Pope Francis Takes On Climate Crisis Deniers and Irresponsible Lifestyles

Oct 4, 2023 | 0 comments

“The world in which we live is collapsing and may be nearing the breaking point.”

In a follow-up to his 2015 Encyclical Laudato Si Pope Francis has hit out strongly at those who are still in denial of human-induced global warming and climate change.  He has also lambasted irresponsible western lifestyles, pointing to emissions per person in the USA that are seven times greater than those of the poorest in the world.

In the latest document, Laudate Deum, the pope does not hold back on criticism of the land from which much of the opposition to his papacy comes.

If we consider that emissions per individual in the United States are about two times greater than those of individuals living in China, and about seven times greater than the average of the poorest countries, we can state that a broad change in the irresponsible lifestyle connected with the Western model would have a significant long-term impact,” writes Francis.

He is equally blunt with those who deny the unprecedented impact of human activity upon rising global temperatures:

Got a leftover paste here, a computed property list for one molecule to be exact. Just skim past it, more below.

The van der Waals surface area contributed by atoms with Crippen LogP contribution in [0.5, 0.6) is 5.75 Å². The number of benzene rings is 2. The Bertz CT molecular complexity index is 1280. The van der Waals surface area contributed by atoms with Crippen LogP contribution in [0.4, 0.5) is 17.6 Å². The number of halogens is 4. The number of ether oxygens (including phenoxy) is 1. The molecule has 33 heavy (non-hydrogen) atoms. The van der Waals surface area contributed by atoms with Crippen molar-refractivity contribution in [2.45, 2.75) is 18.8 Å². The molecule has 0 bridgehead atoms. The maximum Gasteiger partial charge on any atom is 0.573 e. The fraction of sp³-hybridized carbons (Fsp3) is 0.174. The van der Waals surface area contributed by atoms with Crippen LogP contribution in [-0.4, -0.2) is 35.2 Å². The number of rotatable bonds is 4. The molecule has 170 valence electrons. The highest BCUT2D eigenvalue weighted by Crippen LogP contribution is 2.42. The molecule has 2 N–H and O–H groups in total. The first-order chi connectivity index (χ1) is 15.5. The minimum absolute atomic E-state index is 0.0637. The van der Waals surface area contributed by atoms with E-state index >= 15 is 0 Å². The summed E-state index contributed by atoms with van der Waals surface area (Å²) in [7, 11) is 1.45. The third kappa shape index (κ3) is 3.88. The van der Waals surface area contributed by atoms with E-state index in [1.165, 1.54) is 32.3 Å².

“In recent years, some have chosen to deride these facts. They bring up allegedly solid scientific data, like the fact that the planet has always had, and will have, periods of cooling and warming… They forget to mention that what we are presently experiencing is an unusual acceleration of warming, at such a speed that it will take only one generation — not centuries or millennia — in order to verify it.”

Commending the progress already made towards meeting past commitments to move away from reliance on fossil fuels, he is nevertheless insistent that the speed of change is not fast enough:

“If there is sincere interest in making COP28 a historic event that honours and ennobles us as human beings, then one can only hope for binding forms of energy transition that meet three conditions: that they be efficient, obligatory and readily monitored… This, in order to achieve the beginning of a new process marked by three requirements: that it be drastic, intense and count on the commitment of all.”

To read the complete document, click here.


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